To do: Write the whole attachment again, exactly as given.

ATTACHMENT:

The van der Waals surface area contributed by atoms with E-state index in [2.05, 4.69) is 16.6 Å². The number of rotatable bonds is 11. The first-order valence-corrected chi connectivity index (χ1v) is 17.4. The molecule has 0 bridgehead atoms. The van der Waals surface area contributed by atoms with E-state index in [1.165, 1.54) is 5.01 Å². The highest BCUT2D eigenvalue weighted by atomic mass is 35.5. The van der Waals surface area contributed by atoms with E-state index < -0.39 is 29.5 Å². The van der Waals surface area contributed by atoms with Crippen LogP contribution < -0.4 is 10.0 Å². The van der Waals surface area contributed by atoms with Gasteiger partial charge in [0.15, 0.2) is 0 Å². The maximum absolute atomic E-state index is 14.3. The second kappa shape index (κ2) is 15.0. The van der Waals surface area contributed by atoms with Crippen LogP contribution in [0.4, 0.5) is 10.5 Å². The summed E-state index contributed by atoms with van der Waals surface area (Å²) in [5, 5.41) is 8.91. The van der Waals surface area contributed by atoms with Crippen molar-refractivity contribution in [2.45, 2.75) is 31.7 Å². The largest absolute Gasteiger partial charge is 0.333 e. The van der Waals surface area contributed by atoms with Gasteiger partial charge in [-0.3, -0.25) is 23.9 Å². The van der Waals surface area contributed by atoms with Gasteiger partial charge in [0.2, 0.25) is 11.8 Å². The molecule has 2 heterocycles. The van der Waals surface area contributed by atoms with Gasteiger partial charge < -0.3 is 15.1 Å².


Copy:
The van der Waals surface area contributed by atoms with E-state index in [2.05, 4.69) is 16.6 Å². The number of rotatable bonds is 11. The first-order valence-corrected chi connectivity index (χ1v) is 17.4. The molecule has 0 bridgehead atoms. The van der Waals surface area contributed by atoms with E-state index in [1.165, 1.54) is 5.01 Å². The highest BCUT2D eigenvalue weighted by atomic mass is 35.5. The van der Waals surface area contributed by atoms with E-state index < -0.39 is 29.5 Å². The van der Waals surface area contributed by atoms with Crippen LogP contribution < -0.4 is 10.0 Å². The van der Waals surface area contributed by atoms with Gasteiger partial charge in [0.15, 0.2) is 0 Å². The maximum absolute atomic E-state index is 14.3. The second kappa shape index (κ2) is 15.0. The van der Waals surface area contributed by atoms with Crippen LogP contribution in [0.4, 0.5) is 10.5 Å². The summed E-state index contributed by atoms with van der Waals surface area (Å²) in [5, 5.41) is 8.91. The van der Waals surface area contributed by atoms with Crippen molar-refractivity contribution in [2.45, 2.75) is 31.7 Å². The largest absolute Gasteiger partial charge is 0.333 e. The van der Waals surface area contributed by atoms with Gasteiger partial charge in [-0.3, -0.25) is 23.9 Å². The van der Waals surface area contributed by atoms with Gasteiger partial charge in [0.2, 0.25) is 11.8 Å². The molecule has 2 heterocycles. The van der Waals surface area contributed by atoms with Gasteiger partial charge < -0.3 is 15.1 Å².